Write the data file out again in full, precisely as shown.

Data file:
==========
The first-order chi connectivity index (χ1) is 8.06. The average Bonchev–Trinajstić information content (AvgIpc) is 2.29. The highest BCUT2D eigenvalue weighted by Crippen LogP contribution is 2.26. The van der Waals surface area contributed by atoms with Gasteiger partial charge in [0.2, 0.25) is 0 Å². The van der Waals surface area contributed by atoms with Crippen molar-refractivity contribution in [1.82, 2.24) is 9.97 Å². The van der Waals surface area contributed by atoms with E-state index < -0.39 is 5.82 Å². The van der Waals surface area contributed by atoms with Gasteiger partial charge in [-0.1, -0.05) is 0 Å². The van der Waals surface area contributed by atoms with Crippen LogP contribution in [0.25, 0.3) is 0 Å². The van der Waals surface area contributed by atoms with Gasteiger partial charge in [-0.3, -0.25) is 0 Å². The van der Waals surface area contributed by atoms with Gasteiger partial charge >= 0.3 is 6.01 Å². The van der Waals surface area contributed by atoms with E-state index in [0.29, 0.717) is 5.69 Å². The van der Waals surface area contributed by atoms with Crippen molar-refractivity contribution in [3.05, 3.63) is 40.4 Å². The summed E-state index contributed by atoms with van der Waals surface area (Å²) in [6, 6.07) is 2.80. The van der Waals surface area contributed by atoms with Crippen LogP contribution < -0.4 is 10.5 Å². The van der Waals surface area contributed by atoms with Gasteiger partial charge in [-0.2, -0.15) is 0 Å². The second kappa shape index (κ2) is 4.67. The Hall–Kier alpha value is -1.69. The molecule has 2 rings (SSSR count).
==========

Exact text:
The first-order chi connectivity index (χ1) is 8.06. The average Bonchev–Trinajstić information content (AvgIpc) is 2.29. The highest BCUT2D eigenvalue weighted by Crippen LogP contribution is 2.26. The van der Waals surface area contributed by atoms with Gasteiger partial charge in [0.2, 0.25) is 0 Å². The van der Waals surface area contributed by atoms with Crippen molar-refractivity contribution in [1.82, 2.24) is 9.97 Å². The van der Waals surface area contributed by atoms with E-state index < -0.39 is 5.82 Å². The van der Waals surface area contributed by atoms with Gasteiger partial charge in [-0.1, -0.05) is 0 Å². The van der Waals surface area contributed by atoms with Crippen LogP contribution in [0.25, 0.3) is 0 Å². The van der Waals surface area contributed by atoms with Gasteiger partial charge in [-0.3, -0.25) is 0 Å². The van der Waals surface area contributed by atoms with Gasteiger partial charge >= 0.3 is 6.01 Å². The van der Waals surface area contributed by atoms with E-state index in [0.29, 0.717) is 5.69 Å². The van der Waals surface area contributed by atoms with Crippen molar-refractivity contribution in [3.05, 3.63) is 40.4 Å². The summed E-state index contributed by atoms with van der Waals surface area (Å²) in [6, 6.07) is 2.80. The van der Waals surface area contributed by atoms with Crippen LogP contribution < -0.4 is 10.5 Å². The van der Waals surface area contributed by atoms with Gasteiger partial charge in [-0.2, -0.15) is 0 Å². The second kappa shape index (κ2) is 4.67. The Hall–Kier alpha value is -1.69. The molecule has 2 rings (SSSR count).